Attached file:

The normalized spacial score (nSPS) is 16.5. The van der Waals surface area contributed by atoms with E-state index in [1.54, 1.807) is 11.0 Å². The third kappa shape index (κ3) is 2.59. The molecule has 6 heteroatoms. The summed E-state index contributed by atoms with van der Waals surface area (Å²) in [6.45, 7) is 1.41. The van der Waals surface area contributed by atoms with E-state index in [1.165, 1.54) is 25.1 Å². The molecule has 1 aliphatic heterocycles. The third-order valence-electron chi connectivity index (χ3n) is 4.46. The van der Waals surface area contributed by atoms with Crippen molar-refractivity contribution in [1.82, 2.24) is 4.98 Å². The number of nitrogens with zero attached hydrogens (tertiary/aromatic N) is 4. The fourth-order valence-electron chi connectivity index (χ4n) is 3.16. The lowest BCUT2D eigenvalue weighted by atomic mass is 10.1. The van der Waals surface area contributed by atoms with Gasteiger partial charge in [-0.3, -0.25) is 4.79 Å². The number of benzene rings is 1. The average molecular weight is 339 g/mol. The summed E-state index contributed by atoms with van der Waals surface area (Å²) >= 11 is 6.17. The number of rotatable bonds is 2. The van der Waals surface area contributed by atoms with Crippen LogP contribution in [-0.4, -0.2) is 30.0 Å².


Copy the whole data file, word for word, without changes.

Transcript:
The normalized spacial score (nSPS) is 16.5. The van der Waals surface area contributed by atoms with E-state index in [1.54, 1.807) is 11.0 Å². The third kappa shape index (κ3) is 2.59. The molecule has 6 heteroatoms. The summed E-state index contributed by atoms with van der Waals surface area (Å²) in [6.45, 7) is 1.41. The van der Waals surface area contributed by atoms with E-state index in [1.165, 1.54) is 25.1 Å². The molecule has 1 aliphatic heterocycles. The third-order valence-electron chi connectivity index (χ3n) is 4.46. The van der Waals surface area contributed by atoms with Crippen molar-refractivity contribution in [1.82, 2.24) is 4.98 Å². The number of nitrogens with zero attached hydrogens (tertiary/aromatic N) is 4. The fourth-order valence-electron chi connectivity index (χ4n) is 3.16. The lowest BCUT2D eigenvalue weighted by atomic mass is 10.1. The van der Waals surface area contributed by atoms with Gasteiger partial charge in [-0.3, -0.25) is 4.79 Å². The number of benzene rings is 1. The average molecular weight is 339 g/mol. The summed E-state index contributed by atoms with van der Waals surface area (Å²) >= 11 is 6.17. The number of rotatable bonds is 2. The van der Waals surface area contributed by atoms with Crippen LogP contribution in [-0.4, -0.2) is 30.0 Å².